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74: Christ Episcopal Church, Seattle, USA
Other reports | Comment on this report
Christ Church, Seattle
Mystery Worshipper: The Owl.
The church: Christ Episcopal Church, Seattle, USA.
Denomination: Episcopal Church in the USA.
The building: Fairly standard early 20th-century American parish church with brick bell tower and an education wing which seems to date from the fifties and sixties. Additionally, there is a small chapel which seems to have been built at the same time as the education wing. This service was held in the small chapel since the main sanctuary was occupied by a service which was already in progress.
The neighbourhood: The University District of Seattle, which is pretty interesting and unusual in itself. Just around the corner is the Wizards of the Coast Megastore, which is sandwiched between a juice shop and a tattoo parlor.
The cast: Rev Daniel Ferry was the celebrant.
What was the name of the service?
1928 Prayer Book Service.

How full was the building?
The small chapel was a little over half-full, which translated into about 20 people.

Did anyone welcome you personally?
I was welcomed personally by the celebrant and also by one of the elderly ladies helping him get organized. When it became clear that I wasn't an Episcopalian, they directed me to a pew and asked the lady there to help me out as necessary, which she did quite well.

Was your pew comfortable?
It was fairly comfortable, though it lacked upholstery. I've heard that in Anglican churches one must be uncomfortable at all times.

How would you describe the pre-service atmosphere?
Quiet and fairly contemplative. There wasn't much talk between the people in the other pews.

What were the exact opening words of the service?
"Welcome and good morning, and for some of us, any morning that we wake up is a good morning."

What books did the congregation use during the service?
The 1928 Prayer Book.

What musical instruments were played?
No frills at all here: there wasn't any music.

Did anything distract you?
Nothing at all. Everyone was quiet and respectful. And there wasn't a single note to worry about missing.

Was the worship stiff-upper-lip, happy clappy, or what?
The closest single word that could be used to describe the service is "subdued". The lack of singing was filled by simple prayers and the repetition of the creeds.

Exactly how long was the sermon?
15 minutes.

On a scale of 1-10, how good was the preacher?
5: as a preacher, he was pleasant, and I enjoyed his almost conversational style. However, he did seem to ramble a bit, repeating a portion of the sermon three times.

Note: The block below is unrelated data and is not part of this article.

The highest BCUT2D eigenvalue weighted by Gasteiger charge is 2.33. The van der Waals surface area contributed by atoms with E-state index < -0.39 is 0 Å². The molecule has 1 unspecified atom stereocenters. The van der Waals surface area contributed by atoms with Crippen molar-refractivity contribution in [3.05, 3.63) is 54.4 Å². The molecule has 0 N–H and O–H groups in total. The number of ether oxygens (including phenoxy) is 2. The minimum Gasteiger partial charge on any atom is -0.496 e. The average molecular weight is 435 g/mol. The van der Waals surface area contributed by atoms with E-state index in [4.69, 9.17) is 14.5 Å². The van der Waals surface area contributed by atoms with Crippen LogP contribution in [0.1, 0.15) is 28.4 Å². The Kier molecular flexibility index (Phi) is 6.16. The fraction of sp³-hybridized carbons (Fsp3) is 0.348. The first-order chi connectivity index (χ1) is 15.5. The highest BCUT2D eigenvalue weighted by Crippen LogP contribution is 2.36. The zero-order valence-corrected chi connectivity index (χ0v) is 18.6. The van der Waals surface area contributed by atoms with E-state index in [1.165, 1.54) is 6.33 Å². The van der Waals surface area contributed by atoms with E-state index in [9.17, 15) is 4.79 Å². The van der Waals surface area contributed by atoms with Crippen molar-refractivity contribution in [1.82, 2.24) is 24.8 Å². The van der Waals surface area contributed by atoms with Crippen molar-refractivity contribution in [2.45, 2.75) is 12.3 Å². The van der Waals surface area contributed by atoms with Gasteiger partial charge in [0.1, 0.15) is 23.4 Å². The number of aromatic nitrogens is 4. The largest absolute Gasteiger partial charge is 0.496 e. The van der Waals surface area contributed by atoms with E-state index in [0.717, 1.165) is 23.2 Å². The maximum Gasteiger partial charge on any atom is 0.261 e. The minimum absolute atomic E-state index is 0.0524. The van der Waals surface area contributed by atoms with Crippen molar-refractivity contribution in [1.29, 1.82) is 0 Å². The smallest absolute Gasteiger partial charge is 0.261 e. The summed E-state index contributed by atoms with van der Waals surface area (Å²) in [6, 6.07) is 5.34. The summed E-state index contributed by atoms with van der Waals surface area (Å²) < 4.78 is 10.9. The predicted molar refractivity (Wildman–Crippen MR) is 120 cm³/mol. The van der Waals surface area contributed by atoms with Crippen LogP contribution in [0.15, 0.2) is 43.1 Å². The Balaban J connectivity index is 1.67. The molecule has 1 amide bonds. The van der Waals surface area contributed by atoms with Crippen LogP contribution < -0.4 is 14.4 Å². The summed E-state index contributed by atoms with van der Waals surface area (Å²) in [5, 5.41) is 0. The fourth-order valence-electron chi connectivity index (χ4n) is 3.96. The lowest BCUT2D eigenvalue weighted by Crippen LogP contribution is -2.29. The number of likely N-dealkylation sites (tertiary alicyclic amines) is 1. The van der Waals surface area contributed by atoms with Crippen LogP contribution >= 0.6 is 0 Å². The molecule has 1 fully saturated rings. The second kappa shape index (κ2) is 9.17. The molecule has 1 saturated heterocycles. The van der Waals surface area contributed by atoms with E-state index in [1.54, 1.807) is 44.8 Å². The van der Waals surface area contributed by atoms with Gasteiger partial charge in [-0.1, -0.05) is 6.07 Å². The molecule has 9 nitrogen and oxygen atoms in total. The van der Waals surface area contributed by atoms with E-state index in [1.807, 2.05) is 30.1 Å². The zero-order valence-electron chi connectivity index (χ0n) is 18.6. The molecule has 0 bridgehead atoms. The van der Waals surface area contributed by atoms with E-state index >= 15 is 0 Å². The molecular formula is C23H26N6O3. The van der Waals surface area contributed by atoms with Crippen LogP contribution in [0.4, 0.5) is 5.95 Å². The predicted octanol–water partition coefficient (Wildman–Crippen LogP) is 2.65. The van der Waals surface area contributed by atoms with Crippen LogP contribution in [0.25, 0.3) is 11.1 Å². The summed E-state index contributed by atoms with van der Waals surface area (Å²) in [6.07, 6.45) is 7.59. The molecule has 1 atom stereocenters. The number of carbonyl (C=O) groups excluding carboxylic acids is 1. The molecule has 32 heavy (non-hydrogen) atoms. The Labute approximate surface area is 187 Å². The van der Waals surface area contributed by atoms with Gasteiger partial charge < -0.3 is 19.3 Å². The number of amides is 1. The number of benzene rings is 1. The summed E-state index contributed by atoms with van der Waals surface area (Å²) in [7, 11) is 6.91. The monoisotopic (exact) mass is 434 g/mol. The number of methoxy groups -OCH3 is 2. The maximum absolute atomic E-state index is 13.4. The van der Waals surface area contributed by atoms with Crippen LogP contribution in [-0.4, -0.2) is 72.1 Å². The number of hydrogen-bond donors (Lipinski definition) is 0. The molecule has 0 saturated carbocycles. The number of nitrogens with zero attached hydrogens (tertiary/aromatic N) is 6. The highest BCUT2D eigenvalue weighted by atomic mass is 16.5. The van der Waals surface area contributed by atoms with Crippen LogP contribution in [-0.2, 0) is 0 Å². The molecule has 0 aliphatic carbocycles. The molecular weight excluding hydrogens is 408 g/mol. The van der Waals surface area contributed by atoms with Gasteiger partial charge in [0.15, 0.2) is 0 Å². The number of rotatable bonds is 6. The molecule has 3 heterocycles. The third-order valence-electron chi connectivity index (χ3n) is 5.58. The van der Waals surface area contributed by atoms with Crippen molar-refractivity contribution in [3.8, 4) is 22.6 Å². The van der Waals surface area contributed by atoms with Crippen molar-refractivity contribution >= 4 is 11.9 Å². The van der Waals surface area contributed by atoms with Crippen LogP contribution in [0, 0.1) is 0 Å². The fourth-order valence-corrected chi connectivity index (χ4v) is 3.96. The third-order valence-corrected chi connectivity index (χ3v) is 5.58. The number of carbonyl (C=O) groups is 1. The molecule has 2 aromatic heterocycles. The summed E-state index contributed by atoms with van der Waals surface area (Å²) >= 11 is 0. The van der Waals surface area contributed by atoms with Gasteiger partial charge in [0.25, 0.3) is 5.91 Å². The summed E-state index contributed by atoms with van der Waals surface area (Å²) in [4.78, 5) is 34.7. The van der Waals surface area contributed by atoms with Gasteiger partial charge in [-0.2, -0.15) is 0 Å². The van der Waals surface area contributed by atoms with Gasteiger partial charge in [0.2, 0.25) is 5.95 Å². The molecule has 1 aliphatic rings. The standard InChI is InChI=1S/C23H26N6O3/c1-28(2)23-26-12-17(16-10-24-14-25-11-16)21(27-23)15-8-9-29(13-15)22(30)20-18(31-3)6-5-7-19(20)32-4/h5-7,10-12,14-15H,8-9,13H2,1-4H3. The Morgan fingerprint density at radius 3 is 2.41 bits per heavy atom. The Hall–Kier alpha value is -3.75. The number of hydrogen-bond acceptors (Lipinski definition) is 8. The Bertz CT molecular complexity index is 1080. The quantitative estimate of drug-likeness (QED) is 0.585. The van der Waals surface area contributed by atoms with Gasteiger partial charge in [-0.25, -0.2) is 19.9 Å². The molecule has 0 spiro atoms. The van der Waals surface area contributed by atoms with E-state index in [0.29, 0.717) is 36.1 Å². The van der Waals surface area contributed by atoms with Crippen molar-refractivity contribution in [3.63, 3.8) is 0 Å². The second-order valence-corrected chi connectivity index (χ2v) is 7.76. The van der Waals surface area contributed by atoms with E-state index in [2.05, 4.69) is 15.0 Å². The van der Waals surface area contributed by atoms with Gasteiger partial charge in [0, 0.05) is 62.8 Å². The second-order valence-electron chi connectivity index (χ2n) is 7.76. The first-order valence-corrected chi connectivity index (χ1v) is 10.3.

In a nutshell, what was the sermon about?
How depth of theological training is essentially irrelevant to understanding the message of Christ. To illustrate this, he juxtaposed a quote from a theologian with a retelling of the weekly reading from the Gospel of John, as written by a group of troubled young people.

Which part of the service was like being in heaven?
No part was particularly heavenly, though it was a very pleasant change of pace. It merely felt... good.

And which part was like being in... er... the other place?
I can't find anything to complain about.

What happened when you hung around after the service looking lost?
It's very hard to be inconspiciously lost in a service with that few people. The celebrant talked with me briefly almost immediately, and even cracked a light-hearted joke about the woman who helped me when neccessary, asking if she was a good teacher. A number of other people were also more than helpful when I asked for a picture or postcard of the church.

How would you describe the after-service coffee?
No coffee at this service, unfortunately.

How would you feel about making this church your regular (where 10 = ecstatic, 0 = terminal)?
7. For some reason this church, from the few services I have attended, seems rather attractive. However, I cannot make an unqualified recommendation until I find out about their non-worship activities.

Did the service make you feel glad to be a Christian?
Yes, though on a completely different level to any service I've been to lately. It was more of an intellectual feeling of well-being.

What one thing will you remember about all this in seven days' time?
How at peace I felt at the end of the service.
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